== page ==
Both sides afraid to act on DACA
After clearly stating that as president he had no power to change immigration law, then-president Obama went ahead in 2012 with Deferred Action for Childhood Arrivals (DACA). Obama himself referred to DACA as his “action to change the law,” a power vested in the legislature, not the executive.
In 2010, Obama told an audience of amnesty proponents that he’s “not king” and “can’t do these things just by myself.” In 2011, he explained further, “that he couldn’t “just bypass Congress and change the (immigration) law myself. … That’s not how a democracy works.” And in 2012, he did it anyway.
Then-presidential candidate Trump campaigned on ending DACA, and in September, he announced his decision to end DACA after giving Congress six months to pass it into law. Passing DACA or some equivalent into law is perfectly within the purview of Congress.
Unsurprisingly, Congress has done nothing, and now it looks like another government shutdown showdown is in the offing. Both parties are paralyzed and unwilling to act because they fear being blamed no matter what course of action they take. The result is inaction.
Concern is growing in both parties that a clash over the fate of Dreamers will trigger a government shutdown this December.
House conservatives have warned Speaker Paul Ryan against lumping a fix for undocumented immigrants who came to the country as minors into a year-end spending deal. They want him to keep the two issues separate and delay immigration negotiations into 2018 to increase their leverage — which both Ryan and the White House consider reasonable.
But many liberal Democrats have already vowed to withhold votes from the spending bill should it not address Dreamers, putting Democratic leaders Rep. Nancy Pelosi of California and Sen. Chuck Schumer of New York in an awkward spot if they don’t go along.
Democrats know Republicans need their votes to fund the government past the current Dec. 8 deadline, and many want Pelosi and Schumer to stand firm against the must-pass bill until leaders save the Obama-era Deferred Action for Childhood Arrivals program.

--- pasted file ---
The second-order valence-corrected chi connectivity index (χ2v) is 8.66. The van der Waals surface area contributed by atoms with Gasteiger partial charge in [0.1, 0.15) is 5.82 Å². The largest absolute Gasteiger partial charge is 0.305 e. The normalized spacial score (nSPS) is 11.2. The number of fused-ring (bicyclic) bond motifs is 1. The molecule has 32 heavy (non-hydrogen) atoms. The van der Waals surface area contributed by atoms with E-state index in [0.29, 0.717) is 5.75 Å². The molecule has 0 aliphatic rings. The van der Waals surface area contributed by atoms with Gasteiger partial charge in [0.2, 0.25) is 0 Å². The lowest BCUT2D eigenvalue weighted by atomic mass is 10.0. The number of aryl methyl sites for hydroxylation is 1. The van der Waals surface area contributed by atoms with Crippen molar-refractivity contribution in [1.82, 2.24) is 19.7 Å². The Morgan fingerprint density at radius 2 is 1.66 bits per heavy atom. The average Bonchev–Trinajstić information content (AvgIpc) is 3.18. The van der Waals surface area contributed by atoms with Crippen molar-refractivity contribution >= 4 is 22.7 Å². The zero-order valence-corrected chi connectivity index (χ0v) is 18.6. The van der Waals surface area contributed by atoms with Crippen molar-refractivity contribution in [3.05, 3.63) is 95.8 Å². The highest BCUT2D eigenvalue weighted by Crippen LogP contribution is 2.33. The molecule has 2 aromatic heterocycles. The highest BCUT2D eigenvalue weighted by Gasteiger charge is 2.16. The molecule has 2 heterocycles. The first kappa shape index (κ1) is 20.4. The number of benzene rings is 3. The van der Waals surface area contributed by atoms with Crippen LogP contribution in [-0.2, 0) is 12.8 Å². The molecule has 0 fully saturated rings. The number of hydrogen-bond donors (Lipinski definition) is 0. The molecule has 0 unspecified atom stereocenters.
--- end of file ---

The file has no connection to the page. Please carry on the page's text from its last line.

. . . . For now, both Ryan and Pelosi are falling in line with the more combative wings of their parties.
Ryan told reporters in early November that there was no need to address DACA by year’s end because the program expires in March under President Donald Trump’s orders.
Pelosi vowed at a news conference earlier this month, “We will not leave here without the DREAM Act passing, with a DACA fix,” adding: “We’re not kicking the can down to March.”
But privately, both sides are worried — fearful of either enraging the party’s base or getting punished at the polls for a government shutdown.
Democrat lawmakers are insisting on a bill that does more than enshrine DACA into law; they want the Development, Relief, and Education for Alien Minors Act (DREAM Act) resurrected. To that end, they are rebelling against Democrat leadership who don’t want a government shutdown that will be pinned, in large part, on them given that Trump tossed it back to Congress where it belongs.
The DREAM Act, in various incarnations, has been bouncing around Congress since 2001 when Senators Dick Durbin (D-IL) and Orrin Hatch (R-UT) first introduced it in the Senate. In 2010, when Democrats controlled both Houses of Congress, they failed to pass the bill; this failure ultimately led to Obama’s unconstitutional DACA “fix.”
“We want a clean DREAM Act,” said Rep. Luis Gutiérrez (D-Ill.), referring to legislation that provides a pathway to citizenship for the young adults. “That is what it’s going to take for me and others to sign on.”
Ryan (R-Wis.), Pelosi, Schumerand Senate Majority Leader Mitch McConnell (R-Ky.) are already discussing a short-term government-funding extension to buy themselves more time to negotiate, likely culminating in a Christmastime collision.
For their part, Congressional Republicans know that DACA is a bone of contention with the base and understand that ending DACA was a key promise of President Trump’s campaign. Meanwhile, some in the GOP do want to see a legislative DACA fix this year.
Some senior GOP sources believe they may have to address DACA before 2018 begins; if the government closes even in part because of Democrats, Republicans fear they’ll get the blame from voters since they control Washington.
GOP leadership is also getting an earful from centrist Republicans who want to strike a deal now. “I want to see it done by the end of the year,” said Florida Rep. Carlos Curbelo, a moderate Republican of Cuban descent who’s trying to bring both sides together. “We don’t want this to spill into next year. No. 1, that means more drama here. It means a lot of worried young people and a lot of anxiety.”
The right is trying to ensure Ryan and McConnell don’t make any immigration deals. They’ve taken their case to the White House and convinced Trump, at least momentarily, that government funding and DACA should be negotiated separately.
“We do not want DACA on the [spending] bill,” said House Freedom Caucus leader Jim Jordan (R-Ohio).
. . . . Moderate Republicans, who rarely go against GOP leaders, recently held a news conference calling for Ryan to act on DACA by the end of 2017. Centrists in the Tuesday Group huddled last week with the New Democrat Coalition and agreed to find a bipartisan solution.
Ultimately, the DREAM Act is dead-in-the-water unless Democrats take back the House next year. DACA’s immediate future in Congress seems equally uncertain, largely because of efforts to tie it to a budget bill, thus the concerns about a government shutdown.
The question Congressional Republicans should be asking themselves (and the president) is “will President Trump sign into law a DACA bill that lands on his desk?”.DONATE
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